Earlier this month, the Massachusetts Supreme Judicial Court issued an opinion in a case involving manslaughter as well as assault and battery. In the decision, the court addressed something called the dangerousness statute, which is a law in Massachusetts that allows the Commonwealth to hold a criminal defendant without bail if that defendant is charged with at least one crime that the statute explicitly lists. On appeal, the defendant argued that he should not have been held without bail because his crime is not listed in the dangerousness statute. Agreeing with the defendant, the court rejected the Commonwealth’s argument and affirmed the defendant’s petition.
Facts of the Case
According to the opinion, the defendant was driving an SUV when he collided with the back of a moving car. He then proceeded to sideswipe several parked cars on one side of the road. Despite these collisions, the defendant kept on driving, ultimately striking a pedestrian in the process. After hitting the pedestrian, the defendant’s SUV rear-ended another car and rolled onto its side, continuing to hit other vehicles as it rolled. There were twelve vehicles involved in the collisions, and the pedestrian ended up dying in the hospital due to her injuries.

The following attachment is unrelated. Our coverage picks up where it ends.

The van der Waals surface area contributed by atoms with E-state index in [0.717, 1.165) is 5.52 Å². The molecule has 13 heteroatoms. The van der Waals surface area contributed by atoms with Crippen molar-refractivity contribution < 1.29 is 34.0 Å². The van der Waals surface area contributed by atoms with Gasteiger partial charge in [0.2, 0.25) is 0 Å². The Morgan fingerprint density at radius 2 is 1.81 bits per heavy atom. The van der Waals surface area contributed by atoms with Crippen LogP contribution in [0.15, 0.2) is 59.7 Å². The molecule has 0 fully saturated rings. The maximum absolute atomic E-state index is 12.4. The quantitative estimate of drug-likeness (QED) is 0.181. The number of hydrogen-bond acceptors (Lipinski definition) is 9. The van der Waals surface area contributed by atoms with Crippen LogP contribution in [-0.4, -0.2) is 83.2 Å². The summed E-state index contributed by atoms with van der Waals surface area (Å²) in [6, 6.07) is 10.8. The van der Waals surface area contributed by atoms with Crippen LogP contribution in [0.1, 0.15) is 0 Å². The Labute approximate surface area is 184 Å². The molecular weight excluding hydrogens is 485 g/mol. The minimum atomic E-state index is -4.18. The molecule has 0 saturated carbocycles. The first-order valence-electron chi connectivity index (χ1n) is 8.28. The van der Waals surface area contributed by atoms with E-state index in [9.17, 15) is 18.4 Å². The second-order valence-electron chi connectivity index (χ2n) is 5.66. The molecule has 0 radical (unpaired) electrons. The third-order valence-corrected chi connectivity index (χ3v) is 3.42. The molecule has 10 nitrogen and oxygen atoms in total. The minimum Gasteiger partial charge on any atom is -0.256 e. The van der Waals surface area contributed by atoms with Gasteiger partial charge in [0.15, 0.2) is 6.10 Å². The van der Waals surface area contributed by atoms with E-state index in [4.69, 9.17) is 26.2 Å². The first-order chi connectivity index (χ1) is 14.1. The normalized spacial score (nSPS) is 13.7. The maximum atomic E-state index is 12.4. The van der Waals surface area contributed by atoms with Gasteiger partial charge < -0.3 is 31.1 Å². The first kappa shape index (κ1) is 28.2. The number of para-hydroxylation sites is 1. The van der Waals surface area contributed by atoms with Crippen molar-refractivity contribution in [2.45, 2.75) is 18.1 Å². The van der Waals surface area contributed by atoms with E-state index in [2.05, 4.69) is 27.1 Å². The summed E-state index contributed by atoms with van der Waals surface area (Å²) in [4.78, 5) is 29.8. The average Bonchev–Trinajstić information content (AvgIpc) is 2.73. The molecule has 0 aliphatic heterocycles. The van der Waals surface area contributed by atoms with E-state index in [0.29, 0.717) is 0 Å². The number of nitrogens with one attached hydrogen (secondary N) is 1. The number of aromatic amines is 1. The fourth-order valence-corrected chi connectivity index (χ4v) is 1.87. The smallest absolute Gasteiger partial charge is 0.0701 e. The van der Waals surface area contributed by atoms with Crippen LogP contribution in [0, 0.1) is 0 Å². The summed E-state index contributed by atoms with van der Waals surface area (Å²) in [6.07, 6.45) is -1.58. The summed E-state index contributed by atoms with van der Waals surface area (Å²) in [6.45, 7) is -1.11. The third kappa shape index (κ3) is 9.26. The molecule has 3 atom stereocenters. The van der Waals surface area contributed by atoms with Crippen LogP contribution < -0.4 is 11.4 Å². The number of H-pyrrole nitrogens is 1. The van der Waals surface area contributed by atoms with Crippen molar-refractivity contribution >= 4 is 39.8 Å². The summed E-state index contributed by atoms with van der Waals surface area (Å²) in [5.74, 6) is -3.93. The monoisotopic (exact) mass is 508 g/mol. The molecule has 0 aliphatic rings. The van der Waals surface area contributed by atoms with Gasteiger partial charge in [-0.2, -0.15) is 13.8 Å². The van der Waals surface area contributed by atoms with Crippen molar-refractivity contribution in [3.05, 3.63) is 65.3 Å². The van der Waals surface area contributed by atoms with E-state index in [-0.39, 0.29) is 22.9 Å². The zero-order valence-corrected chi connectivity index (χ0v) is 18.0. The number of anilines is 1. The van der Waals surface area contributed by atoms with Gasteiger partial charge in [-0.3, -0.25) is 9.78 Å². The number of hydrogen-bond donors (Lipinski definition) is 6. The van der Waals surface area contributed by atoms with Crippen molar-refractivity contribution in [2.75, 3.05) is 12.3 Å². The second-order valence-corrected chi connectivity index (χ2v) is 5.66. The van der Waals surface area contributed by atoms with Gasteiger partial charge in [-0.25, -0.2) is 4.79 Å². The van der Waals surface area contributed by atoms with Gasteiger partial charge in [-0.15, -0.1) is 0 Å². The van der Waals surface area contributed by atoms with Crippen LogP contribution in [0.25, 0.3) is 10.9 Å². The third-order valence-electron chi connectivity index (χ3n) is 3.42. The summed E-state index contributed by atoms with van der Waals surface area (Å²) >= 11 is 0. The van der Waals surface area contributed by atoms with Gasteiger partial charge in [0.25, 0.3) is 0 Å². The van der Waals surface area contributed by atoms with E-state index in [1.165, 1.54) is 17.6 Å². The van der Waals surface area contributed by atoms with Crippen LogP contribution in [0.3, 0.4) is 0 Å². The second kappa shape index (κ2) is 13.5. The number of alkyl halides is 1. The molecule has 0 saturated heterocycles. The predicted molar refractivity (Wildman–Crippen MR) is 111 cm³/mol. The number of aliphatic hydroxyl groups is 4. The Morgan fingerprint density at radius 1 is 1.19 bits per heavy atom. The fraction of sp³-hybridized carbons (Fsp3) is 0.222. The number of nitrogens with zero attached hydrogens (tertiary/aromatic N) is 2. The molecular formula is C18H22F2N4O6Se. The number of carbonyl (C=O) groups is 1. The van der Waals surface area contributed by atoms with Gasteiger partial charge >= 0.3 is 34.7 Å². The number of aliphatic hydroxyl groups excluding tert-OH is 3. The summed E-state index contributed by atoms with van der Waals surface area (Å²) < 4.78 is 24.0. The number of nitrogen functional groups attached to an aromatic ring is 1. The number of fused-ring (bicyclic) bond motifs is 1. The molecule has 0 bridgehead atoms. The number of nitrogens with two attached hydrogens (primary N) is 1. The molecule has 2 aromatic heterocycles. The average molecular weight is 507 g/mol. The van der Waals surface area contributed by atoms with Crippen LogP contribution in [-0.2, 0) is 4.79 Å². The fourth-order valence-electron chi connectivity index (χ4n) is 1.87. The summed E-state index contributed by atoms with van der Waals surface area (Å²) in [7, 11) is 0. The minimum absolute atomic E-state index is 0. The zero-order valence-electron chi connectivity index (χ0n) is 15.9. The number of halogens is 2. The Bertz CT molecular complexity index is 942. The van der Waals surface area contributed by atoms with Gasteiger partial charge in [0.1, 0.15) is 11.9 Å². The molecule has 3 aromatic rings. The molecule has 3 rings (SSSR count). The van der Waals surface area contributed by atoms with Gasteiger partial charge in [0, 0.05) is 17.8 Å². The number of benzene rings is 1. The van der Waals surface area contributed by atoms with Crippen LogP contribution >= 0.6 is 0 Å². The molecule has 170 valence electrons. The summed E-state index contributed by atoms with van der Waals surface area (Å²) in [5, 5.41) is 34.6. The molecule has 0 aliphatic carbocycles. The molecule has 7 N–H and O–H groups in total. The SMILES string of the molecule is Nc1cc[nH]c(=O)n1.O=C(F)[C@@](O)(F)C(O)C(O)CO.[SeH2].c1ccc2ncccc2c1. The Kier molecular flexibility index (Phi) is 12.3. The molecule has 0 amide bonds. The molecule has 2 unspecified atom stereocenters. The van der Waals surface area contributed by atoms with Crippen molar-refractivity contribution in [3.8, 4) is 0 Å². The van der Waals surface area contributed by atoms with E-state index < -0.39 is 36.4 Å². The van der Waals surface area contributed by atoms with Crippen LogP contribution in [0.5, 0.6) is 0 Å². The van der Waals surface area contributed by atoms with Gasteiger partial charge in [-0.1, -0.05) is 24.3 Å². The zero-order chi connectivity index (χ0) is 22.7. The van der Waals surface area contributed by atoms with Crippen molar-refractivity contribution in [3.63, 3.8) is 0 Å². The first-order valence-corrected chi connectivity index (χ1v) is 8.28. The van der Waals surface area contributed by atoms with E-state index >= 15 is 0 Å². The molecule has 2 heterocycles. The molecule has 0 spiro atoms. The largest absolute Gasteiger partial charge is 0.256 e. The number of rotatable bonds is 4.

Police officers determined that the defendant had suffered an opiate overdose immediately before the collision. The defendant also admitted that he had consumed two shots of whiskey and a few different prescription drugs preceding the crash.